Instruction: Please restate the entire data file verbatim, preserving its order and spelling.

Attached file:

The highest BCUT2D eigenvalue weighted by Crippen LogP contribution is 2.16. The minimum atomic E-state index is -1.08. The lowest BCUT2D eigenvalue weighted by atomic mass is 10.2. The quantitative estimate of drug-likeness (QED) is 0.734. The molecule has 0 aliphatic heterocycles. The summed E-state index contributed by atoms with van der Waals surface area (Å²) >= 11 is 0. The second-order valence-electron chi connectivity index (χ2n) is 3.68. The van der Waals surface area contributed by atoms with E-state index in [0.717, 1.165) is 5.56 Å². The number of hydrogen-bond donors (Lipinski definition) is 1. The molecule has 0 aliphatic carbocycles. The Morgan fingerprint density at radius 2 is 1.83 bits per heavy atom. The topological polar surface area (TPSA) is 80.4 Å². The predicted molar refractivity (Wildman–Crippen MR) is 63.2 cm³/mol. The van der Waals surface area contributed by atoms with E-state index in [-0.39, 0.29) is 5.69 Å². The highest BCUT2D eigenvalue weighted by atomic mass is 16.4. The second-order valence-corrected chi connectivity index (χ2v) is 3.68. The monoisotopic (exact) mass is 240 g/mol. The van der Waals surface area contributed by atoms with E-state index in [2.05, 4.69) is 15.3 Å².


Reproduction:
The highest BCUT2D eigenvalue weighted by Crippen LogP contribution is 2.16. The minimum atomic E-state index is -1.08. The lowest BCUT2D eigenvalue weighted by atomic mass is 10.2. The quantitative estimate of drug-likeness (QED) is 0.734. The molecule has 0 aliphatic heterocycles. The summed E-state index contributed by atoms with van der Waals surface area (Å²) >= 11 is 0. The second-order valence-electron chi connectivity index (χ2n) is 3.68. The van der Waals surface area contributed by atoms with E-state index in [0.717, 1.165) is 5.56 Å². The number of hydrogen-bond donors (Lipinski definition) is 1. The molecule has 0 aliphatic carbocycles. The Morgan fingerprint density at radius 2 is 1.83 bits per heavy atom. The topological polar surface area (TPSA) is 80.4 Å². The predicted molar refractivity (Wildman–Crippen MR) is 63.2 cm³/mol. The van der Waals surface area contributed by atoms with E-state index in [-0.39, 0.29) is 5.69 Å². The highest BCUT2D eigenvalue weighted by atomic mass is 16.4. The second-order valence-corrected chi connectivity index (χ2v) is 3.68. The monoisotopic (exact) mass is 240 g/mol. The van der Waals surface area contributed by atoms with E-state index in [2.05, 4.69) is 15.3 Å².